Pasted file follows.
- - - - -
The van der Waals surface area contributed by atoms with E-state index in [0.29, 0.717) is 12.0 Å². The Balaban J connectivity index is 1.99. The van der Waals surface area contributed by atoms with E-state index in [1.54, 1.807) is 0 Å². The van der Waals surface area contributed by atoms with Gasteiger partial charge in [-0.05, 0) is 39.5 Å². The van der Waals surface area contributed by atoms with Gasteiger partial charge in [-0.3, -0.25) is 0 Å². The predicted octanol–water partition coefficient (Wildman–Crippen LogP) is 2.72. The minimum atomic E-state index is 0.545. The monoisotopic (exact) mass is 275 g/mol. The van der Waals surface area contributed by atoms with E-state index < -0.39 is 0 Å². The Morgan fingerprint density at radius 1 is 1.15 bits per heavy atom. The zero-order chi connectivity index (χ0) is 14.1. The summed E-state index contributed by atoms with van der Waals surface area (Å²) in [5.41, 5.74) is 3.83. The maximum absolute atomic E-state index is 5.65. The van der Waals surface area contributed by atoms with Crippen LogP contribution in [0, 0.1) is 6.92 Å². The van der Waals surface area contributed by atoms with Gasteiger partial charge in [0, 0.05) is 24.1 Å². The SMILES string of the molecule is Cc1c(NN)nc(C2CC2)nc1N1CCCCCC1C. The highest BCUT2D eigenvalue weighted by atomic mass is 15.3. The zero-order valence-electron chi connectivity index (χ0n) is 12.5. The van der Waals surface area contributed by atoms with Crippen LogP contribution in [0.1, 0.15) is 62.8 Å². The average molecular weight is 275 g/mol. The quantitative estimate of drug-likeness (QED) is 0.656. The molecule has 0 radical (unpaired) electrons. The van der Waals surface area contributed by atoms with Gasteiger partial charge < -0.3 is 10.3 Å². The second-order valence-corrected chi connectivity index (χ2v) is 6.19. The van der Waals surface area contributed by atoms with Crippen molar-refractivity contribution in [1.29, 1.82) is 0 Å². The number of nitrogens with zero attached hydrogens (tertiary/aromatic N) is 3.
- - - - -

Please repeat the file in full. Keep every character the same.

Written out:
The van der Waals surface area contributed by atoms with E-state index in [0.29, 0.717) is 12.0 Å². The Balaban J connectivity index is 1.99. The van der Waals surface area contributed by atoms with E-state index in [1.54, 1.807) is 0 Å². The van der Waals surface area contributed by atoms with Gasteiger partial charge in [-0.05, 0) is 39.5 Å². The van der Waals surface area contributed by atoms with Gasteiger partial charge in [-0.3, -0.25) is 0 Å². The predicted octanol–water partition coefficient (Wildman–Crippen LogP) is 2.72. The minimum atomic E-state index is 0.545. The monoisotopic (exact) mass is 275 g/mol. The van der Waals surface area contributed by atoms with E-state index < -0.39 is 0 Å². The Morgan fingerprint density at radius 1 is 1.15 bits per heavy atom. The zero-order chi connectivity index (χ0) is 14.1. The summed E-state index contributed by atoms with van der Waals surface area (Å²) in [5.41, 5.74) is 3.83. The maximum absolute atomic E-state index is 5.65. The van der Waals surface area contributed by atoms with Crippen LogP contribution in [0, 0.1) is 6.92 Å². The van der Waals surface area contributed by atoms with Gasteiger partial charge in [0, 0.05) is 24.1 Å². The SMILES string of the molecule is Cc1c(NN)nc(C2CC2)nc1N1CCCCCC1C. The highest BCUT2D eigenvalue weighted by atomic mass is 15.3. The zero-order valence-electron chi connectivity index (χ0n) is 12.5. The van der Waals surface area contributed by atoms with Crippen LogP contribution in [0.1, 0.15) is 62.8 Å². The average molecular weight is 275 g/mol. The quantitative estimate of drug-likeness (QED) is 0.656. The molecule has 0 radical (unpaired) electrons. The van der Waals surface area contributed by atoms with Gasteiger partial charge < -0.3 is 10.3 Å². The second-order valence-corrected chi connectivity index (χ2v) is 6.19. The van der Waals surface area contributed by atoms with Crippen molar-refractivity contribution in [1.29, 1.82) is 0 Å². The number of nitrogens with zero attached hydrogens (tertiary/aromatic N) is 3.